Three Ways Companies Can Reinvent Themselves Digitally
By Saul Berman, PhD, Partner and Vice President, Strategy & Transformation, IBM Global Business Services
In less than a decade, the systems that defined the 20th Century — mass production, mass consumption, mass marketing — have been swept away by co-creation, co-production, co-distribution.
In an era where anyone can become a brand’s biggest gadfly on Twitter, an activist organizing millions on Facebook, or an ad-hoc taxi service or hotel through Uber and Airbnb, what it means to be in business is being completely overhauled.
Consumers are now the biggest influencers of business strategy, second only to the C-suite itself, according to 55 percent of executives surveyed in our annual C-Suite study. And over the next five years, 63 percent of execs expect consumers to gain even more power and influence over their businesses, according to IBM’s recent Digital Reinvention Study.
The quadruple whammy of social networking, mobility, the cloud, and analytics is creating a new playing field. It used to take years before a new technology would impact a business, but now connectivity and collaboration are turbocharging the pace of change.
For entrepreneurs, quality is the in the eye of the beholder. The only accurate path to getting to a quality outcome is to test your assumptions along the way. You have to give yourself time to have customers react to what you do, so you can fix the quality problems you didn’t even know to be thinking about, and leave well enough alone when that’s what customers want."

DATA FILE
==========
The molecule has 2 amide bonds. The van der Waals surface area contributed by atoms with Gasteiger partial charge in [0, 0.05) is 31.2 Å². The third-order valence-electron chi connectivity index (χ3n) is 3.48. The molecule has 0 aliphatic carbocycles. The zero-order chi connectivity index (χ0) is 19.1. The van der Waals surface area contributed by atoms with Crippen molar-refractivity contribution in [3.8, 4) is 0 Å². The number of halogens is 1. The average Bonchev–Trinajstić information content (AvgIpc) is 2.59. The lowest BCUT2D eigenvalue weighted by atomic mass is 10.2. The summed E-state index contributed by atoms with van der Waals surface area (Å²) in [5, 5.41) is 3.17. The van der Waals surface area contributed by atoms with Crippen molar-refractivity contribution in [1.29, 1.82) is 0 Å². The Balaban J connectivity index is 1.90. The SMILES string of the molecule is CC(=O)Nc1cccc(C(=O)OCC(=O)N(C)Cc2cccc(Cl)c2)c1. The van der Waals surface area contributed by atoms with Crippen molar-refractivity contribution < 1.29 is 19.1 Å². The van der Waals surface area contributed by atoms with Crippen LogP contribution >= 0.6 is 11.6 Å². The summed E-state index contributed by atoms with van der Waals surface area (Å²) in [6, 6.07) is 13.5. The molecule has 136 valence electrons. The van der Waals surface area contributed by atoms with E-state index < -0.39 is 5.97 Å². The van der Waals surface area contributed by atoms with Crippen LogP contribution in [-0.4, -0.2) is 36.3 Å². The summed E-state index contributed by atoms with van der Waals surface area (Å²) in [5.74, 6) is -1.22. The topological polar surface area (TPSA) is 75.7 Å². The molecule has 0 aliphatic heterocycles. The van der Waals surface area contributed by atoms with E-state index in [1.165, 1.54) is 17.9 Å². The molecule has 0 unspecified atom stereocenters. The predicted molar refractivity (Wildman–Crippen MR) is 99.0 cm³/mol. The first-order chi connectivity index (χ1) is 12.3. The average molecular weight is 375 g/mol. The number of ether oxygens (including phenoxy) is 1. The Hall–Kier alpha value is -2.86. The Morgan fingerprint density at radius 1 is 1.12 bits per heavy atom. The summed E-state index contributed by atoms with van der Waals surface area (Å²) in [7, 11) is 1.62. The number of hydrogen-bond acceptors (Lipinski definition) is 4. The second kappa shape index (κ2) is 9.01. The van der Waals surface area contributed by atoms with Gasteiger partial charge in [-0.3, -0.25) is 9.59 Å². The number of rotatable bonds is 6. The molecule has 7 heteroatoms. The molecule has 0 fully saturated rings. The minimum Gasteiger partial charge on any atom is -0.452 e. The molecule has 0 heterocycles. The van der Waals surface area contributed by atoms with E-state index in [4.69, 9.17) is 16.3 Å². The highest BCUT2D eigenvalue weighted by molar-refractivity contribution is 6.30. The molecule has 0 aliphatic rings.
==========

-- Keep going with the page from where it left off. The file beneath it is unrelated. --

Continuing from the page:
Advice for running a business from 10-year-old Caine Monroy (of Caine’s Arcade):
- Be nice to customers.
- Do a business that is fun.
- Do not give up. (This he underlined three times.)
- Start with what you have.
- Use recycled stuff.
Last April, the world went crazy over Caine’s Arcade, a short documentary featuring Caine Monroy, an excitable and inventive 9-year-old who created an entire arcade out of cardboard, running it out of his dad’s auto parts store in Los Angeles. Filmmaker Nirvan Mullick happened to be Caine’s first paying customer, an experience that inspired him to film Caine’s story, and views after views after views later, the rest is history. Watch the documentary here. Warning: You’ll probably cry.
Within days of Nirvan posting the film online, Caine’s Arcade was an Internet phenomenon, and now Caine and Nirvan are TEDx’ers. The pair spoke at TEDxYouth@SantaMonica, sharing what they’ve learned through their recent adventures in film, creativity, collaboration, Internet buzz, and innovation.
In a particularly poignant moment during their talk, Caine, now 10, shared the five things he’s learned from running his arcade — something that’s gained him so much attention that Forbes predicts the young entrepreneur will be a billionaire in 30 years.
* 7 Dangers to Human Virtue.
[ I don’t agree with #6 though ]
* very interesting read. Holy cow FB paid so much for instagram that has been around for what like not even 2 yrs?
* BREAK FREE FROM THE MINDLESS CONSUMPTION.
THINGS MAKE U SATISFY ONLY TEMPORARILY. HOWEVER THE MEMORIES & LOVE WILL LIVE ON… FOREVER.
A little perspective doesn’t hurt
* what the fuck…
* The result of military industrial complex. The war is a huge business for few while everyone else suffers physically, mentally, fiancially.
May let those poor souls rest in peace.